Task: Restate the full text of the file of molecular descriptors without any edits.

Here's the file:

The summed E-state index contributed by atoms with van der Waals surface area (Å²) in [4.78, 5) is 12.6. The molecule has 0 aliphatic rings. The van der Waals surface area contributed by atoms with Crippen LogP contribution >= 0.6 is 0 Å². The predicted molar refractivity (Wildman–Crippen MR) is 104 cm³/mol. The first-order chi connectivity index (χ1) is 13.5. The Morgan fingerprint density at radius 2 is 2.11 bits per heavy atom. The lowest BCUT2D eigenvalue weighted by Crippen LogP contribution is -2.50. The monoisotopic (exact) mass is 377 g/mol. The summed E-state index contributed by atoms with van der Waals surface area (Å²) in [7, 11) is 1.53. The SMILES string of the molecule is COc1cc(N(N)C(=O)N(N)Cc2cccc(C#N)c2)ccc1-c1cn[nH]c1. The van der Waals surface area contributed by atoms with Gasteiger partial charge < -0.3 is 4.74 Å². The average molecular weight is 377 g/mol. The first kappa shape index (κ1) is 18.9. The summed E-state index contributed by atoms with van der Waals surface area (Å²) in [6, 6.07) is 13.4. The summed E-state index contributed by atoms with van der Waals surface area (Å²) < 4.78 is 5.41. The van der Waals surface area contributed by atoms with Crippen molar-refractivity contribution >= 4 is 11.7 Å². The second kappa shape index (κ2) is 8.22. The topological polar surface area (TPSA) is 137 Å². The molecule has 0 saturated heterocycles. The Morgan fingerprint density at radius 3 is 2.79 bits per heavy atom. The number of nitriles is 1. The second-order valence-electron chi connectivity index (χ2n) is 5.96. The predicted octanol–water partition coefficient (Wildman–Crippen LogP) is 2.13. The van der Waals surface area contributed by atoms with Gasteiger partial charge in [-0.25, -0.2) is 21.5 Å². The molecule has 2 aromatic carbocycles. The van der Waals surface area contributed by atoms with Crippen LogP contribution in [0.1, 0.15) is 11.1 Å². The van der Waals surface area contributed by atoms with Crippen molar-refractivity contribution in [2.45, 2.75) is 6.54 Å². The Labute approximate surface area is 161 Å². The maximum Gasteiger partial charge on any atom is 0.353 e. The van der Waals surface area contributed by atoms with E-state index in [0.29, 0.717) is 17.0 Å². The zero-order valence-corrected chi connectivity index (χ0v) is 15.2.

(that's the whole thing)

The summed E-state index contributed by atoms with van der Waals surface area (Å²) in [4.78, 5) is 12.6. The molecule has 0 aliphatic rings. The van der Waals surface area contributed by atoms with Crippen LogP contribution >= 0.6 is 0 Å². The predicted molar refractivity (Wildman–Crippen MR) is 104 cm³/mol. The first-order chi connectivity index (χ1) is 13.5. The Morgan fingerprint density at radius 2 is 2.11 bits per heavy atom. The lowest BCUT2D eigenvalue weighted by Crippen LogP contribution is -2.50. The monoisotopic (exact) mass is 377 g/mol. The summed E-state index contributed by atoms with van der Waals surface area (Å²) in [7, 11) is 1.53. The SMILES string of the molecule is COc1cc(N(N)C(=O)N(N)Cc2cccc(C#N)c2)ccc1-c1cn[nH]c1. The van der Waals surface area contributed by atoms with Gasteiger partial charge < -0.3 is 4.74 Å². The average molecular weight is 377 g/mol. The first kappa shape index (κ1) is 18.9. The summed E-state index contributed by atoms with van der Waals surface area (Å²) in [6, 6.07) is 13.4. The summed E-state index contributed by atoms with van der Waals surface area (Å²) < 4.78 is 5.41. The van der Waals surface area contributed by atoms with Crippen molar-refractivity contribution >= 4 is 11.7 Å². The second kappa shape index (κ2) is 8.22. The topological polar surface area (TPSA) is 137 Å². The molecule has 0 saturated heterocycles. The Morgan fingerprint density at radius 3 is 2.79 bits per heavy atom. The number of nitriles is 1. The second-order valence-electron chi connectivity index (χ2n) is 5.96. The predicted octanol–water partition coefficient (Wildman–Crippen LogP) is 2.13. The van der Waals surface area contributed by atoms with Gasteiger partial charge in [-0.25, -0.2) is 21.5 Å². The molecule has 2 aromatic carbocycles. The van der Waals surface area contributed by atoms with Crippen LogP contribution in [0.1, 0.15) is 11.1 Å². The van der Waals surface area contributed by atoms with Crippen molar-refractivity contribution in [2.45, 2.75) is 6.54 Å². The Labute approximate surface area is 161 Å². The maximum Gasteiger partial charge on any atom is 0.353 e. The van der Waals surface area contributed by atoms with E-state index in [0.29, 0.717) is 17.0 Å². The zero-order valence-corrected chi connectivity index (χ0v) is 15.2.